One of our biggest concerns is the safety and wellbeing of children, thousands of who arrived in Cox’s Bazar alone. Where possible, we have reunited families. For children who have lost family, we’re providing care and protection. Our child friendly spaces offer children the space to play, receive emotional support and feel a sense of normalcy.
Scroll down to read the words of the children and families we are helping.
And join us for a live discussion covering analysis and first hand accounts of the situation.
In their own words: Ayesha*
Ayesha lives with her mother, father, two sisters and brother in the Rohingya refugee camps in Cox’s Bazar. Her family arrived in September 2017 after fleeing violence in Myanmar. Since arriving in the camps, Ayesha has been attending a Save the Children learning centre. She says she loves learning English and being able to make new friends.
“I would describe myself as brave but shy.
“When we arrived in Bangladesh, I didn’t have any friends. I went to the learning centre to meet friends, and to learn and play. I had to stop school in Myanmar because of the restless situation there. I wanted to learn.
“After going to the learning centre, I made some friends. We go to the centre together and learn together.
“Save the Children have given me a backpack with a pen, colouring pencils, notepaper, a water bottle and an umbrella. I use these when I go to the learning centre.
“My favourite subjects are English … because if I learn English, I will be able to teach English. When I play with my friends, read, write and draw at the learning centre, I feel happy.”
In their own words: Ara*
Kismot Ara, 25, lives in the Rohingya refugee camps in Cox’s Bazar with her husband, two young sons and seven-month-old Jamila. Kismot Ara arrived in the camps in October 2017, after fleeing violence in her village in Myanmar. She fled while heavily pregnant and gave birth to Jamila shortly after arriving in Bangladesh.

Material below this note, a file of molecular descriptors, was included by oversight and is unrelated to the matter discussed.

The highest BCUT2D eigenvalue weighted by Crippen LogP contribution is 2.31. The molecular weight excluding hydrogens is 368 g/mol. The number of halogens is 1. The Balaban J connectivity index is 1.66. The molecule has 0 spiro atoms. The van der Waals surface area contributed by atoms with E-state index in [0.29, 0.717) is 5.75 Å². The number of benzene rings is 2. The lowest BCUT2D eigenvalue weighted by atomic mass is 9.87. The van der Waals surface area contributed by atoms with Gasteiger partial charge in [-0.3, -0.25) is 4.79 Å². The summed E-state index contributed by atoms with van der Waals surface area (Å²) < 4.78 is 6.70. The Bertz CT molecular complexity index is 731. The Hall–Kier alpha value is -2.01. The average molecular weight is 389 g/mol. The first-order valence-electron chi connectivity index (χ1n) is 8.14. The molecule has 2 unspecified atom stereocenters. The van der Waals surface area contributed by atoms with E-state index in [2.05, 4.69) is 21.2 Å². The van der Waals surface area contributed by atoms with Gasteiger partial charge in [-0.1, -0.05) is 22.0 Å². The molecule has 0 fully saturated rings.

“When she was born, my daughter (Jamila*) was very skinny. After coming to the nutrition centre few times and feeding her the peanut paste, she started to get well. But, she got diarrhoea again recently and is now starting to lose weight and getting skinny like before.
“I often come to the Save the Children clinic to receive medicine for me and my children … the people from Save the Children also come to our home and talk to us about the importance of hygiene and nutrition, and how to stay clean and healthy.
“This clinic is very important, because people get sick often and here we can get medicine free of cost. This is a blessing for us.
“I don't want to go back to Myanmar and lose everything again. I want to give my children a safe and happy life. I also want my daughter to be healthy like other children.”
In their own words: Alia*
Alia, 16, fled her village in Northern Rakhine state, Myanmar, after it was attacked by the military. It took her and her family three days to reach the Bangladeshi border. Her family managed to find shelter in Kutupalong refugee camp.
“The military came to our village and started setting houses on fire. My family and I fled into the jungle immediately to hide. I could watch the military burning down the entire village and killing people. They shot, cut up, and stabbed many men and women. I could see everything and I was very scared that they would find us and kill my family and I too.
“It took us three days to reach the border, walking throughout the nights … I saw three people dying from exhaustion, dehydration, and not being able to eat.
“I miss going to school … Burmese and English were my favourite subjects. I liked English in particular as it is spoken all over the world.
“Here in the refugee camp … at night, we all sleep on a plastic sheet, which is very cold, especially when it rains. I have become ill because of that. Life here is hard and I have a lot of nightmares about what I witnessed the day we fled our village. I really want to return to my home in Myanmar.”